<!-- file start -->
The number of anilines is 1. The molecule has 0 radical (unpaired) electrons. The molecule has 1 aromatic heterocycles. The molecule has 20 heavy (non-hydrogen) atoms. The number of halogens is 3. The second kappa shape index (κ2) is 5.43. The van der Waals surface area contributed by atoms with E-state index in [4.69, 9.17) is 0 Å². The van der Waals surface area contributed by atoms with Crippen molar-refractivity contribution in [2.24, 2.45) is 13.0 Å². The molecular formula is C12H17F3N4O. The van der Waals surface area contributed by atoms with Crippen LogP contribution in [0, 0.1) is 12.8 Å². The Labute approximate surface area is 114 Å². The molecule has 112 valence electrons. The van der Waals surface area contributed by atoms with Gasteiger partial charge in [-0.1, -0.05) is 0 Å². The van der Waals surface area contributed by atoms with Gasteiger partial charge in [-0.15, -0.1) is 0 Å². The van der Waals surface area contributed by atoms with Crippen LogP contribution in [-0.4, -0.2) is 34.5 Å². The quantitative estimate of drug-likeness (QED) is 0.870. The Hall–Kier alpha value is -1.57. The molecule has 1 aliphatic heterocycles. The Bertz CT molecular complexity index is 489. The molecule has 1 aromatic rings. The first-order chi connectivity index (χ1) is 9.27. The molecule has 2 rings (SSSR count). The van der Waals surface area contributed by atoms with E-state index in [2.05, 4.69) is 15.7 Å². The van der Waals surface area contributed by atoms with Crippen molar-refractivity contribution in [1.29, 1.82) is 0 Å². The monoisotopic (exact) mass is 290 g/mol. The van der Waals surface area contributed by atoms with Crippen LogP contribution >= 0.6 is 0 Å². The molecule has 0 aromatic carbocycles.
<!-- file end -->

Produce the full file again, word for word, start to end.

The number of anilines is 1. The molecule has 0 radical (unpaired) electrons. The molecule has 1 aromatic heterocycles. The molecule has 20 heavy (non-hydrogen) atoms. The number of halogens is 3. The second kappa shape index (κ2) is 5.43. The van der Waals surface area contributed by atoms with E-state index in [4.69, 9.17) is 0 Å². The van der Waals surface area contributed by atoms with Crippen molar-refractivity contribution in [2.24, 2.45) is 13.0 Å². The molecular formula is C12H17F3N4O. The van der Waals surface area contributed by atoms with Crippen LogP contribution in [0, 0.1) is 12.8 Å². The Labute approximate surface area is 114 Å². The molecule has 112 valence electrons. The van der Waals surface area contributed by atoms with Gasteiger partial charge in [-0.1, -0.05) is 0 Å². The van der Waals surface area contributed by atoms with Gasteiger partial charge in [-0.15, -0.1) is 0 Å². The van der Waals surface area contributed by atoms with Crippen LogP contribution in [-0.4, -0.2) is 34.5 Å². The quantitative estimate of drug-likeness (QED) is 0.870. The Hall–Kier alpha value is -1.57. The molecule has 1 aliphatic heterocycles. The Bertz CT molecular complexity index is 489. The molecule has 1 aromatic rings. The first-order chi connectivity index (χ1) is 9.27. The molecule has 2 rings (SSSR count). The van der Waals surface area contributed by atoms with E-state index in [2.05, 4.69) is 15.7 Å². The van der Waals surface area contributed by atoms with Crippen molar-refractivity contribution in [1.29, 1.82) is 0 Å². The monoisotopic (exact) mass is 290 g/mol. The van der Waals surface area contributed by atoms with Crippen LogP contribution >= 0.6 is 0 Å². The molecule has 0 aromatic carbocycles.